How has the Trump administration responded?

The Trump administration has sought to allow tens of thousands of foreign workers, even as it has moved to restrict other forms of immigration. The situation highlights the competing pressures Trump faces to secure the U.S. food supply by bringing in more guest workers while also preserving American jobs during a record increase in unemployment.

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An image of two female farmworkers dressed head to toe in baseball hats, jackets, long pants, and gloves. They are using handheld tools to clean a verdant field as mountains loom in the background.
Migrant workers clean fields amid an outbreak of the new coronavirus disease in California’s Salinas Valley in March 2020. Shannon Stapleton/Reuters

Last month, officials declared agricultural workers essential personnel [PDF], exempting them from bans on nonessential travel from other countries. Though most visa functions have been suspended, the processing of H2A and H2B visas continues. The administration eased restrictions on H2A visas, temporarily making it easier for visa holders to change employers and permitting them to remain in the country longer than the previous limit of three years. Trump had floated an executive order pausing all immigration, but the actual order is much narrower and exempts guest worker visas.

Other measures could squeeze foreign workers. Trump signed an executive order on April 28 requiring meat processing facilities to stay open, though the administration reportedly plans to provide guidance to ensure workers' safety. Officials are also reportedly considering cutting H2A wages, which are set by the government and currently stand at between $11 and $15 per hour. The reduction’s aim would be to relieve financial pressure on farmers hard hit by the pandemic, but critics say it could depress domestic wages.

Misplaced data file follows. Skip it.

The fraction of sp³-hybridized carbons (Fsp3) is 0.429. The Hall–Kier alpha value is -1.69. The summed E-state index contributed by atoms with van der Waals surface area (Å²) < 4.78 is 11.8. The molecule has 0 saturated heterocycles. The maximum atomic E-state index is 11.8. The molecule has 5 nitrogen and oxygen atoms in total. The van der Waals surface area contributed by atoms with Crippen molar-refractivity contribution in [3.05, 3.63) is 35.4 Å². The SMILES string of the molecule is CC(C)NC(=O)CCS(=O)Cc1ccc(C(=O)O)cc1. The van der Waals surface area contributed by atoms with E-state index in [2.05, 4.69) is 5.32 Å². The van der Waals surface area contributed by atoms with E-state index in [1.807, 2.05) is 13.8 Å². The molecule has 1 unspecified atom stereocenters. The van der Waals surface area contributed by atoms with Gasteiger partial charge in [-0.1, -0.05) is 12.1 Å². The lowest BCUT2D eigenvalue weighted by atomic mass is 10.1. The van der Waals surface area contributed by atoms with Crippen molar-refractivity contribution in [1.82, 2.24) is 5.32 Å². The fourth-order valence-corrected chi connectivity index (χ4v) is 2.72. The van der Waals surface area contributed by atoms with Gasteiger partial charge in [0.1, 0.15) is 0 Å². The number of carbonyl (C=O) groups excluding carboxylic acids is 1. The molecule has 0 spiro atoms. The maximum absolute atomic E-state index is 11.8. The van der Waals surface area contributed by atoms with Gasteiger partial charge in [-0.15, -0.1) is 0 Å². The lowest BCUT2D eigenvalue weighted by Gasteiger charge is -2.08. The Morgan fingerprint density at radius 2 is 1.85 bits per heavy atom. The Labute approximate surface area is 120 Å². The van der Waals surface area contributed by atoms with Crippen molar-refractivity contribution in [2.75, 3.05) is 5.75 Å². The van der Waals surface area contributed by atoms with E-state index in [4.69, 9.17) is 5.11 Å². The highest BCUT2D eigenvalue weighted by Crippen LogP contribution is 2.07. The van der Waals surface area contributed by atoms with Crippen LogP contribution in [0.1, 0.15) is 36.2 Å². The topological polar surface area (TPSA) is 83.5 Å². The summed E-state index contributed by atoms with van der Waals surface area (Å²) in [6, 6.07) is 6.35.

Does the pandemic threaten the U.S. food supply chain?

The United States is unlikely to run out of food, experts say, but the coronavirus has thrown supply chains off-balance. In fact, there have been food gluts in some places, as suppliers for closed restaurants and schools lack connections to retail stores. As a result, some farmers without a market for their products have begun crushing eggs, dumping milk, and leaving fruits and vegetables to rot. Distributing food effectively, not producing more of it, is now the main issue.

Still, there are fears the shock could undermine agricultural production and make farm labor even more precarious. It comes at a poor time for produce farmers as they prepare for peak summer harvest season. Although some aspects of the food supply chain are mechanized, produce must often be handpicked to prevent damage. And even before the pandemic, there was a shortage of laborers to perform this work, driven by the steady decline in the numbers of workers coming from Mexico. By some estimates, this already costs the U.S. economy billions of dollars annually. Some growers worry that pandemic fears, economic disruptions, and visa delays could prevent guest-workers from coming to the United States, dramatically worsening the labor shortage.